A Generalized Parallel Quantum Inspired Evolutionary Algorithm Framework for Hard Subset Selection Problems: A GPQIEA for Subset Selection

A Generalized Parallel Quantum Inspired Evolutionary Algorithm Framework for Hard Subset Selection Problems: A GPQIEA for Subset Selection

Sulabh Bansal (School of Computing and Information Technology, Manipal University Jaipur, Jaipur, India) and C. Patvardhan (Department of Electrical Engineering, Dayalbagh Educational Institute, Agra, India)
Copyright: © 2019 |Pages: 38
DOI: 10.4018/IJAEC.2019100101

Abstract

Quantum-inspired evolutionary algorithms (QIEAs) like all evolutionary algorithms (EAs) perform well on many problems but cannot perform equally better than random for all problems due to the No Free Lunch theorem. However, a framework providing near-optimal solutions on reasonably hard instances of a large variety of problems is feasible. It has an effective general strategy for easy incorporation of domain information along with effective control on the randomness in the search process to balance the exploration and exploitation. Moreover, its effective parallel implementation is desired in the current age. Such a Generalized Parallel QIEA framework designed for the solution of Subset Selection Problems is presented here. The computational performance results demonstrate its effectiveness in the solution of different large-sized hard SSPs like the Difficult Knapsack Problem, the Quadratic Knapsack Problem and the Multiple Knapsack problem. This is the first such a generalized framework and is a major step towards creating an adaptive search framework for combinatorial optimization problems.
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1. Introduction

Evolutionary Algorithms (EAs) are popular population- based meta-heuristic techniques inspired from the natural process of evolution which have been used with advantage in a large variety of applications (Goldberg, 1989; Mitchell, 1996; Bäck, Fogel, & Michalewicz, 1997a; Bäck, Hammel, & Schwefel, 1997b; Zhou, et al., 2011). However, slow convergence remains a huge problem especially for large problem instances. Quantum computers use quantum bits (qubits) as the smallest unit of information (Hey, 1999). Quantum Inspired Evolutionary Algorithms (QIEAs) (Quantum-Inspired Evolutionary Algorithm for a Class of Combinatorial Optimization, 2002) form a subclass of EAs. These exploit the advantages of quantum representation, superposition of states and operators to mitigate some of the limitations in EAs for better search and optimization (Zhang G., 2011). A variety of QIEAs, shown to be effective for search and optimization problems, have been developed. Conceptual comparison between EAs and QIEAs is summarized in Table 1.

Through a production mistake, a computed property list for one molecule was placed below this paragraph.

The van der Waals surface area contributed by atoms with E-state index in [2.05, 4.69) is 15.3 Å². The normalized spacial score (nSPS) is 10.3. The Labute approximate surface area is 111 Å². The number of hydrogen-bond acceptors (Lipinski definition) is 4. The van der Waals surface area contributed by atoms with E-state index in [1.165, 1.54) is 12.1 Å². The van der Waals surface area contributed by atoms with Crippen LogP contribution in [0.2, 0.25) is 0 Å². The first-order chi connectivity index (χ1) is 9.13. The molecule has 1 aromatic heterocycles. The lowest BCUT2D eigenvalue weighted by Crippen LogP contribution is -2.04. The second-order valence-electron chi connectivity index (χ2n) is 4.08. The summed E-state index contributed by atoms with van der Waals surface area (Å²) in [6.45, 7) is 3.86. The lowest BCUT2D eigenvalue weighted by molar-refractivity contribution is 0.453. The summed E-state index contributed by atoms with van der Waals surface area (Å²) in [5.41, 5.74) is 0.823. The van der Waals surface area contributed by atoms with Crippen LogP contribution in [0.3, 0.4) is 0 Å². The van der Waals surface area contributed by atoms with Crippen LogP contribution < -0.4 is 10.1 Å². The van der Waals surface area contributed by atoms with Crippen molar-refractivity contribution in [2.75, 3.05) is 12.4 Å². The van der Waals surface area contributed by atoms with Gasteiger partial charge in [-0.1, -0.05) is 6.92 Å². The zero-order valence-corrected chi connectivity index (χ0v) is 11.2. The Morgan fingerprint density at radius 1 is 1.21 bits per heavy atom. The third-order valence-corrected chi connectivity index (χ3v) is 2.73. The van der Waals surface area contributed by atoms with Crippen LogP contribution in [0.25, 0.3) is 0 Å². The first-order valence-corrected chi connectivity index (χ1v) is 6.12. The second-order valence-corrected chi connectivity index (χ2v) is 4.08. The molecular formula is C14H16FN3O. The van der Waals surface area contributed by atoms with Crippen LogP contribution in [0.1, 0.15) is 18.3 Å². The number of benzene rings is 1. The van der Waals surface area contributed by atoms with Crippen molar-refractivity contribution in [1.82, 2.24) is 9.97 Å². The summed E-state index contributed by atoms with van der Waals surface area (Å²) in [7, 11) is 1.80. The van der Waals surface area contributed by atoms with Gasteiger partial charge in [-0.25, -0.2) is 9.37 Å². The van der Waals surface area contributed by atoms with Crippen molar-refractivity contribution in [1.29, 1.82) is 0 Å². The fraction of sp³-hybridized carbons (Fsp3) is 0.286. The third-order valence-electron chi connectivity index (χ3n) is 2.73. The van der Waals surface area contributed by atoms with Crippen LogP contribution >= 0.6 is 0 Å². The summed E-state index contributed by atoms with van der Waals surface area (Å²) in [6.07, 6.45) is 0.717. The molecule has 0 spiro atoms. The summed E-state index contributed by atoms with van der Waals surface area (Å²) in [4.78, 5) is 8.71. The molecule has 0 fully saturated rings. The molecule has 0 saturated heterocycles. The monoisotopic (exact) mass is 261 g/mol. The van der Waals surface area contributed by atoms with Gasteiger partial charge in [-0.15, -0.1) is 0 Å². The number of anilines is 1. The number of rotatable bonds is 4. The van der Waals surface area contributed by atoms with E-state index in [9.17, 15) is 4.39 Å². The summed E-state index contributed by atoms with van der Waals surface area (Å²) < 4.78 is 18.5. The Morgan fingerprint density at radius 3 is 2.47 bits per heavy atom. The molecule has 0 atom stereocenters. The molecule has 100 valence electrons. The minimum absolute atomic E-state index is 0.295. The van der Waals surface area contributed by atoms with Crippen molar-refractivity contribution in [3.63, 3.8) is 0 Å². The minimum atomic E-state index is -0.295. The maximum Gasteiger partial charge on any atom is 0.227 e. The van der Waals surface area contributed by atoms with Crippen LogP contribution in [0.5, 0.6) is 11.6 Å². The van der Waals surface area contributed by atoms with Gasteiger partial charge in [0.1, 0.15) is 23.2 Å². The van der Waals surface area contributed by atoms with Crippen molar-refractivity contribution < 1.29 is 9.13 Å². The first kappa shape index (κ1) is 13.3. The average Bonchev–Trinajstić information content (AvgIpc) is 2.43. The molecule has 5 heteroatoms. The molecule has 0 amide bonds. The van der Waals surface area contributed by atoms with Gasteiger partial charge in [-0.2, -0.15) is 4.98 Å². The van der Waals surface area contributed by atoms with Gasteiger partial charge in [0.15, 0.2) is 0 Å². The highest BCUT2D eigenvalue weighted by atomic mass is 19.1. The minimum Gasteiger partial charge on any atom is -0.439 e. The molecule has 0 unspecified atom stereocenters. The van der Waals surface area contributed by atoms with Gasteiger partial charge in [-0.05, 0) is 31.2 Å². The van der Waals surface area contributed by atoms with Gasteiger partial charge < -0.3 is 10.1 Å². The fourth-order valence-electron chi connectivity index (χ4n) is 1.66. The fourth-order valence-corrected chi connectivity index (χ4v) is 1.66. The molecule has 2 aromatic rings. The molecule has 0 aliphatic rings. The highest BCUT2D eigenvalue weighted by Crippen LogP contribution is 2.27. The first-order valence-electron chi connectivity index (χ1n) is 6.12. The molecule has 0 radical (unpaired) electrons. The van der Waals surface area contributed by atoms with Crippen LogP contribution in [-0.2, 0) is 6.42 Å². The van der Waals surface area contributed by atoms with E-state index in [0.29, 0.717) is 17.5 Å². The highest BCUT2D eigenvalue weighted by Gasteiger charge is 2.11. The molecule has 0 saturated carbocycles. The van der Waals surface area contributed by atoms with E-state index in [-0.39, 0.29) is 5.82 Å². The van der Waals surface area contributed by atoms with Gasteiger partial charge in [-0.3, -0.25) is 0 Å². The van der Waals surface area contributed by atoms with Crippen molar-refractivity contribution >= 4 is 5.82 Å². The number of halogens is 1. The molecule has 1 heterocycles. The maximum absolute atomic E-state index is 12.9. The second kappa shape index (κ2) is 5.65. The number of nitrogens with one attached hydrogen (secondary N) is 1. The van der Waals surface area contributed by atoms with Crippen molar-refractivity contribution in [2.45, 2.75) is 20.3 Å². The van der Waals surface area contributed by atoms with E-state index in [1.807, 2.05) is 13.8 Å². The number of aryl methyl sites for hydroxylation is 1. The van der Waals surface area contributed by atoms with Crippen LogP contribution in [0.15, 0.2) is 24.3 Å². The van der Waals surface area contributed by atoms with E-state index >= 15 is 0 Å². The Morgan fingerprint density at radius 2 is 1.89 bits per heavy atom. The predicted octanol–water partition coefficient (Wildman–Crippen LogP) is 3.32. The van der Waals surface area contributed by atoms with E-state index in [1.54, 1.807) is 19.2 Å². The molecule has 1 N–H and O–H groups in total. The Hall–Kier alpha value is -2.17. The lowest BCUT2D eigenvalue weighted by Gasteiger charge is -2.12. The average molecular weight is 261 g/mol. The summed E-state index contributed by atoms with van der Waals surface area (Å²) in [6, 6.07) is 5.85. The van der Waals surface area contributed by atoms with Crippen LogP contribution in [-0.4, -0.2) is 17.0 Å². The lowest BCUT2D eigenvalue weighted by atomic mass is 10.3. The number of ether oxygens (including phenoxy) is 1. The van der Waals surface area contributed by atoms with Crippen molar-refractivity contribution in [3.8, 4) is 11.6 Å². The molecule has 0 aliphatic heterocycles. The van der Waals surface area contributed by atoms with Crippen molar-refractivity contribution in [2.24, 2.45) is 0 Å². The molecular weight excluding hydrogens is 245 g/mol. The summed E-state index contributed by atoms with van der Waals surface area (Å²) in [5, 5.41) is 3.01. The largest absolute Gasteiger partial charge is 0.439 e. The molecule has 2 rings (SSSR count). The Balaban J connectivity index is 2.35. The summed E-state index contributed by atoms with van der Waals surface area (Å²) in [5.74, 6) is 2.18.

Table 1.
Comparison between EAs and QIEAs
SimilaritiesDifferences
1.Both EAs and QIEAs work with individuals and population(s)EA represents solutions as individuals specifying parameter values of problem being solved. QIEA utilizes Q-bit strings. A Q-bit string is a superposition of all possible solutions. Thus, individuals in EAs are particular solutions in search space while the individuals in QIEAs are probabilistic representations of the search space.
2.Both EAs and QIEAs use operators to update individualsReproduction operators in EAs are applied directly on solutions while in QIEAs operators are applied on the Q-bit strings.
3.Both evaluate solutions to measure their fitness.In EAs a set of good solutions are selected to be used as parents for producing better children in future generations. While in QIEAs, a few good solutions are selected, these may then be used to update Q-bit strings so that solutions closer to the best solutions found are generated in subsequent iterations.
4.Both generate new solutions in each iterationIn EAs, solutions are generated through reproductive operations on existing solutions while in QIEAs solutions are generated through observation on updated Q-bit individuals.

Although QIEAs are inspired from quantum computing, they are not meant for quantum computers. QIEA is another evolutionary algorithm for a classical computer. The basic building blocks of a typical QIEA are explained as follows:

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